In the decades before I was born, there were a few times a year that the women were invited to crowd into the main shul at 770 Eastern Parkway in Crown Heights—typically a space reserved exclusively for men—and receive a special discourse from the Rebbe, just for them. I was too young to have ever attended one of these special women’s farbrengens. However, I was lucky enough to be present for many of the children’s farbrengens, or “rallies,” as we called them. We would all shout out the twelve p’sukim, the specific Torah passages that the Rebbe instituted for young children to memorize and recite—a series of mottos or affirmations, so to speak. The feeling was euphoric. But then I remember so distinctly, how the music would start to play, and the emcee’s radio-ready voice would ring out: “Now the boys will sing along, and the girls will clap their hands!”

If I close my eyes, I can still feel the deflation and confusion I experienced in those moments—a little girl who loved to sing, sitting among her classmates, holding back the sound in her throat, unsure why she was clapping her hands instead of belting out, “We want Moshiach, we want Moshiach NOW!”


The album Kapelya is a collection of traditional Chabad nigunim sung by a group of twenty-two women. In this folio, which presents reflections on several nigunim from the album, I attempt to trace the nature and resonance and meaning of the project as a whole–on the page, as well as in song. All of this work grew from my deep feelings of love and wonder, respect and gratitude for these nigunim, and for their angel-like presence in my personal life and journey. And yet, to say there is no pain here isn’t true. The pain is here—in the reaching, in the reimagining. It is right here with me, in my eyes, in my throat, in my heart that is forever listening and crying out these melodies in joy and wonder. It is in the sound of our voices, along with the exaltation, as they join together to make a new kind of chorus.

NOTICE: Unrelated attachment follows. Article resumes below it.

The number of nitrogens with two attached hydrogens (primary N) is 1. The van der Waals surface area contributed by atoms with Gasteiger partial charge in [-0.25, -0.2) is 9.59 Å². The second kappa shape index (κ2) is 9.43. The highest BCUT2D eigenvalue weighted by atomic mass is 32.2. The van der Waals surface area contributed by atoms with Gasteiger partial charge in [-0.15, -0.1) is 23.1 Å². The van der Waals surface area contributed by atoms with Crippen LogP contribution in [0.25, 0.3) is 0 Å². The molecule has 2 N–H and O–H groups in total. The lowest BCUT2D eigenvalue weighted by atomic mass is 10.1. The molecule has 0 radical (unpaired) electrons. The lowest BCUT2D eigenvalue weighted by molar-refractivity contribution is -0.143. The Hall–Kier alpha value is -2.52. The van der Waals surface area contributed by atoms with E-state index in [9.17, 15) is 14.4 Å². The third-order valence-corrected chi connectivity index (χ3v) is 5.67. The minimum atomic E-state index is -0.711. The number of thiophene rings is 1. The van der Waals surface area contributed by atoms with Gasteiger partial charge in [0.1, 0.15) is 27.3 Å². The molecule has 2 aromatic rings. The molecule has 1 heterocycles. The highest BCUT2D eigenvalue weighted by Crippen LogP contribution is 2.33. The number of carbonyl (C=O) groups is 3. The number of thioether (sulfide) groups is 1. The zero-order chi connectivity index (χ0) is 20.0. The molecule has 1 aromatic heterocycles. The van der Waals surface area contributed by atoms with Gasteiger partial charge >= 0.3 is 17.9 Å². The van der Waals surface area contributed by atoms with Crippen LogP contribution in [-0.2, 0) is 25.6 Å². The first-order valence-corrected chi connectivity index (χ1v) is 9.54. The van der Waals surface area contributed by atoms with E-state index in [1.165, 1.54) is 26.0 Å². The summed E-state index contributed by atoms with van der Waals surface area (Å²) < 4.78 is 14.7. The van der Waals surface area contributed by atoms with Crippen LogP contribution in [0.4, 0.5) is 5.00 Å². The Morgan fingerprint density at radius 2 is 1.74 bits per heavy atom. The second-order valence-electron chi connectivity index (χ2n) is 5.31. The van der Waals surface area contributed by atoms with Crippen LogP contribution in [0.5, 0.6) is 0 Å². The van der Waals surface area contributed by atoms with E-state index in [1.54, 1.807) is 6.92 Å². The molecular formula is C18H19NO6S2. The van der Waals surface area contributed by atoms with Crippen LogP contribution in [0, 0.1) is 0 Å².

The word raza means “secret” or “hidden” in Aramaic, and in many ways, it feels like that’s what we are doing when we come together to sing—revealing secrets, within these melodies and within ourselves. In RAZA circles, and on this album, we don’t sing new songs. Rather, we try to listen to old songs in a different way, and thus allow each nigun to express another side of herself to us and to the world.


The album cover for Kapelya is a photo of a farbrengen in the men’s section of the main shul at 770 Eastern Parkway, Chabad’s headquarters. It is not a typical farbrengen. In the photo, the Rebbe is absent, but his presence is reflected in the devoted faces of the assembled crowd. The Hasidim are quiet. They don’t appear to speak or make any noise at all. They are fully present and ready to receive. The Hasidim are women.